Called 'Sanirajak' in Inuktitut, this is the oldest known permanently inhabited community existing north of the Arctic Circle. Hall Beach is a very traditional Inuit hamlet located on the eastern side of Melville Peninsula, which is part of the Canadian mainland. It faces south toward the fertile waters of Foxe Basin. For thousands of years, the local people have enjoyed and benefited from the yearly arrival of large herds of sunbathing, squabbling ivory-tusked walruses of enormous girth and tooth. This ancient place boasts some of the best northern wildlife viewing sites on the planet and it has an exceptional human history. The local hunters say that you will see creatures here that you just won't see in many other parts of the circumpolar world. A happy sense of community here warmly welcomes you and draws you deeply into the local Inuit culture.
- Ethnic distribution
- 92% Inuit
- Inuktitut, English
Longitude 81° 13’ W
Latitude 68° 46’ N
Flat, seagoing beach ground.
Hall Beach summers have 24-hour daylight from May 21 to July 22. During the warmer months of July through September the temperature gets as high as 20°C sometimes, averaging around 10°C. In the wintertime, the temperature can drop to -30°C.
In ancient times, the Thule people (pronounced 'too-lee') inhabited the region surrounding Hall Beach. They are the direct ancestors of the Inuit people living here today. Nearby archaeological sites of the Thule culture — including ancient tent rings of stone, sod houses, food cache sites and graves — are still being discovered to this day.
First contact with Europeans happened in 1821, when British explorers William Edward Parry and George Francis Lyon arrived in two Royal Navy ships, the Fury and the Hecla. The narrow strait that divides Melville Peninsula from Baffin Island, which is jammed with ice for most of the year, is named after these two vessels.
The community of Hall Beach was formally recognized as a hamlet in 1957, following the construction of a NORAD Distant Early Warning (DEW) station here. The military base attracted people to this area with the promise of jobs and trade. Hall Beach has continued to prosper and grow ever since. After the Cold War ended, the DEW station was eventually decommissioned. The local Inuit men have always continued to hunt and fish in this area to provide their families with nutritious foods, tools, art supplies and clothing materials.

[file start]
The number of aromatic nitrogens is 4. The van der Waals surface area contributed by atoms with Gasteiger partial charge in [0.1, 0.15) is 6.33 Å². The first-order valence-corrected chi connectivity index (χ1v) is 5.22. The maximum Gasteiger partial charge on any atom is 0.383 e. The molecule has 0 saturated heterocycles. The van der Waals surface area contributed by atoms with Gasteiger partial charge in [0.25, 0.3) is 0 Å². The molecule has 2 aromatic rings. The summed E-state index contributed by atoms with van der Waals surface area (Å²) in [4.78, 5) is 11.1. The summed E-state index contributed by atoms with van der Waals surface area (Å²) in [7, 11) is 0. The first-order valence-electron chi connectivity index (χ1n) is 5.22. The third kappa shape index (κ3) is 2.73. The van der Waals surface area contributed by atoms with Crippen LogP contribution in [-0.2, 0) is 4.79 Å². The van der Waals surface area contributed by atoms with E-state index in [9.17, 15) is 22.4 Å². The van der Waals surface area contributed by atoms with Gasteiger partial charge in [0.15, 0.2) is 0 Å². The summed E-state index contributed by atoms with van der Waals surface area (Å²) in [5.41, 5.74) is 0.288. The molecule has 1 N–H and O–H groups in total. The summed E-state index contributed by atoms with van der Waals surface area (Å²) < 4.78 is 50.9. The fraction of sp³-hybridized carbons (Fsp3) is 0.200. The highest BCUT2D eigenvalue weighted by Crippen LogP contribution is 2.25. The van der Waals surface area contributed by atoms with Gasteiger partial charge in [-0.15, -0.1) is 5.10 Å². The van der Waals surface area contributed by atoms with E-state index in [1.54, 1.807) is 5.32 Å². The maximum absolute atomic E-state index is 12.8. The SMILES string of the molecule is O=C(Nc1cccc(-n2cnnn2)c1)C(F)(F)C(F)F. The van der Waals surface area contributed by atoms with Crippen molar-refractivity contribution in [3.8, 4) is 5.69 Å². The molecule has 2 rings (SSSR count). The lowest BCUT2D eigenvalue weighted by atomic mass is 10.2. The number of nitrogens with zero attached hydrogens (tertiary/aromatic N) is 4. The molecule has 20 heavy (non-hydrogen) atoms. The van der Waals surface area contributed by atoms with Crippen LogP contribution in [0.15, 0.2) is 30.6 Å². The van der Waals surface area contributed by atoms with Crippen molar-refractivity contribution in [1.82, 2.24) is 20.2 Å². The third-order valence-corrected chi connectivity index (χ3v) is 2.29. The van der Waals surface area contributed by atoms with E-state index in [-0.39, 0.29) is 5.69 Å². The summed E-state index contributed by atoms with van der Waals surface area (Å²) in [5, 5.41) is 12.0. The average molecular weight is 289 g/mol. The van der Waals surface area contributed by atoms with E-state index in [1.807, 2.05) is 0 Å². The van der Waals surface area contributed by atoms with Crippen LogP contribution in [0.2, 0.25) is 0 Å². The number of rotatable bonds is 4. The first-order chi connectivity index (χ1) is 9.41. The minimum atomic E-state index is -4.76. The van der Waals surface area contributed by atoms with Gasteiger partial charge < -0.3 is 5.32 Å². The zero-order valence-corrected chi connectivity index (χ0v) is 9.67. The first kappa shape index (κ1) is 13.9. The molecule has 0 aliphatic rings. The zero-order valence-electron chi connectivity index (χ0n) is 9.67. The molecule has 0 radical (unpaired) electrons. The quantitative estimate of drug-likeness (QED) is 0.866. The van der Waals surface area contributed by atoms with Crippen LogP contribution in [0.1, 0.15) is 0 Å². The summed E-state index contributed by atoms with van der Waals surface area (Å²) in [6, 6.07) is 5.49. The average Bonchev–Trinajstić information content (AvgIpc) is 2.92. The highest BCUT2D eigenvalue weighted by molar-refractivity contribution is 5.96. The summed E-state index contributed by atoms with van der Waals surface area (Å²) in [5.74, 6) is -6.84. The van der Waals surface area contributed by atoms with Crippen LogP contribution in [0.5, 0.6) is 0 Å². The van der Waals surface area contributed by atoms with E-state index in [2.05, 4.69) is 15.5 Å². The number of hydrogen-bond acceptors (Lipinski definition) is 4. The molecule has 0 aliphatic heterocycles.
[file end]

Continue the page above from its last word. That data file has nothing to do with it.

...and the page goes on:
Activities & Wildlife
Snowmobiling and dog sledding excursions are very popular activities for visitors here, also cross-country skiing and hiking, yet the greatest attraction for many people who come to visit Hall Beach is the incredible diversity of arctic wildlife species to be seen and enjoyed here. Huge numbers of migratory birds flock to this area, including loons, geese, eider ducks, terns, jaegers, gyrfalcons, snow buntings and snowy owls. The nutrient rich waters of Foxe Basin are perfect for an abundance of walruses, seals, narwhals, belugas and bowhead whales. Polar bears are also commonly seen in this region. It is best to have an experienced local guide take you to the optimal locations for viewing wildlife. In addition, they will happily escort you to a number of interesting historical places nearby — including a whale skeleton eight hundred years old, the wreckage of a WWII vintage bomber aircraft that crashed on route to the old DEW station, plus several archaeological sites with ancient Thule artifacts, transporting you back in time for a glimpse into the lifestyle of Inuit ancestors.
Arts & Culture
Hall Beach is a deeply traditional community, which means that our unique Inuit culture completely envelops you from the moment you arrive. You will be immersed in our special arctic way of life while still being able to enjoy most of the modern amenities that you have at home. The art scene in 'Sanirajak' is exciting and vibrant, with many talented local artists creating unique, high-quality prints, carvings and jewellery in a variety of materials.
There are no territorial or national parks located near Hall Beach.